In the wake of the Great Depression, there were many first-generation American students of Japanese descent attending college in Japan. At the time, Western culture was relatively popular in Tokyo, so even if those students, also known as Nisei, didn’t always grasp the subtleties of Japanese social rules, they and their Japanese counterparts could at least share the pleasures of dancing to American jazz, or watching Charlie Chaplain movies at the cinema. International tension between the Washington and Tokyo over Japan’s expansion into China began to change that. The influence of Western culture in Japan became the target of criticism, and as Americans were increasingly regarded with suspicion, so, too, were Nisei. In that sense, Nisei were in a cultural no-man’s land. They weren’t always well received in their native America, nor were they readily accepted in Japan. Rusch hoped football could give his Japanese American students a better social footing in the home of their ancestors, especially if it became a popular pastime.
The campaign to promote the sport began after Rusch heard of a pickup football game at Meiji University. The informal match, in which the participants wore no helmets or pads, involved Japanese American students of Meiji and Waseda universities. To Rusch, who had learned to think big, news of the game was an inspiration for his next grand scheme. If Nisei college students at other schools could be enticed onto the gridiron, he reasoned, perhaps his own students at Rikkyo University would also play.
At a meeting at his faculty apartment at Rikkyo University in September 1934, Rusch conjured a plan to promote Japanese college football. When confronted with the question of how to outfit two football teams with pads, helmets and uniforms, Rusch dismissed that concern with his usual devil-may-care optimism. He would find the money, he pledged. Rusch later became the first chairman of the board of the newly formed Tokyo Intercollegiate Football League, beginning his tenure with an ambitious plan to stage Japan’s first organized tackle football game on Thanksgiving Day. The game was slated for Meiji Jingu Stadium in Tokyo.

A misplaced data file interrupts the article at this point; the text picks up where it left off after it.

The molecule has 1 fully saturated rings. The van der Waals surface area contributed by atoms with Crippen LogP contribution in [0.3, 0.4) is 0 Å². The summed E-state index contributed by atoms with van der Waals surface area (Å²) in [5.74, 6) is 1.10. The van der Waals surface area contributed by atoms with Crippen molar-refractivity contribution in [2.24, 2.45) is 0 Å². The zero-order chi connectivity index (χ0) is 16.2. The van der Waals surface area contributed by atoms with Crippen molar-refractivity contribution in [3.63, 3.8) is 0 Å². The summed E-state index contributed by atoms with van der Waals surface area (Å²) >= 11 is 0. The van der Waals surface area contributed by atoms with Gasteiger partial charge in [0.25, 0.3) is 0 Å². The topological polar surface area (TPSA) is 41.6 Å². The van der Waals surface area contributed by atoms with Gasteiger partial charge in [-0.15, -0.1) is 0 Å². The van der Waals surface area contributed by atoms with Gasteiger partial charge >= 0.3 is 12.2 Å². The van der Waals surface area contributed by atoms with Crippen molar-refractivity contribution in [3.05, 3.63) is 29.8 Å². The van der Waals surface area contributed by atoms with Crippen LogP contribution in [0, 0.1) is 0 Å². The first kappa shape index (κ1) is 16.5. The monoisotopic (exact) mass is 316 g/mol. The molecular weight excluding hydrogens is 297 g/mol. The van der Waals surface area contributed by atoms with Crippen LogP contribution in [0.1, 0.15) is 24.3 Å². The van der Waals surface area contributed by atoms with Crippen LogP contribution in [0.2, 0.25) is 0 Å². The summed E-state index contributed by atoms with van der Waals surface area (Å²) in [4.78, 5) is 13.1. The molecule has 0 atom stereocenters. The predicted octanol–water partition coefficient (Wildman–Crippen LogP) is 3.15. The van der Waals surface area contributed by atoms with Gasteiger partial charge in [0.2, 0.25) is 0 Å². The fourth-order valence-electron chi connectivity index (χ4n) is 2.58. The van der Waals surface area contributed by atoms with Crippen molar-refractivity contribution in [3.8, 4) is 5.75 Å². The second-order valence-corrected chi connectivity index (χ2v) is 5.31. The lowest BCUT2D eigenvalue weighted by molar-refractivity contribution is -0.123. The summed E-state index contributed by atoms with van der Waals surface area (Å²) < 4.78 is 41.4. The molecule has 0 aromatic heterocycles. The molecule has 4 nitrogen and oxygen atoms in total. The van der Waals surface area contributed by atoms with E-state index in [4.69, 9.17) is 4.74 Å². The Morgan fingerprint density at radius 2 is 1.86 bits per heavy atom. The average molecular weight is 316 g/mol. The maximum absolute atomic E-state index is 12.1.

Rusch and his fellow organizers anticipated perhaps 5,000 fans for a Thursday afternoon game. To everyone’s surprise, an estimated 15,000 spectators turned out to witness the first organized exhibition of American football in Japan. Many Japanese, including Crown Prince Chichibu, had difficulty comprehending the bizarre spectacle they were witnessing, while Tokyo broadcasters covering the game bore the burden of describing the live action to a puzzled radio audience. The prince at least had the advantage of being seated next to Ambassador Joseph Grew, to whom Rusch had given the daunting task of explaining what was happening on the gridiron.
Twenty-five students from Waseda, Meiji and Rikkyo universities, mostly Nisei, made up the “home” team that faced the designated “visitors” – older British and American expatriates from the Yokohama Country and Athletic Club. Tokyo’s first collegiate football effort ended with the students trouncing their occidental guests 26 to 0. Rusch had done his part to promote diplomatic good will, having brought together Ambassador Grew and Prince Chichibu despite a worsening international situation between Japan and the United States. In his remarks following the game, Grew hailed the “coming of football as another link in the growing chain of athletic amity between the United States and Japan.”
It was a good start, but maintaining that good will would become increasingly difficult. As America came under suspicion, so did American football. Rikkyo University President Charles Reifsnider was already upset by rumors that spies were operating a wireless radio on the roof of one prominent Episcopal institution, St. Luke’s International Hospital in Tokyo. Soon after, the Japanese newspaper Kokumin Shimbun suggested Reifsnider, Rikkyo football coach George Marshall, and Paul Rusch, were all spying for the United States. Marshall, the article alleged, recorded and translated the body measurements of students, then sent them to America. The article neglected the fact that as coach, Marshall had to order football uniforms and equipment from U.S. suppliers. Rusch, meanwhile, was suspected for his trips abroad, in which he was said to “…come back to Japan without staying in America for long periods.” Of Rusch’s allegedly nefarious activities, the article stated: “This fact cannot stop making students at a sensitive age nervous.” The newspaper articles reflected the tone of the times. Western culture and the institutions Rusch had worked so diligently to promote in Japan were falling out of favor as America and Japan drifted ominously toward military conflict.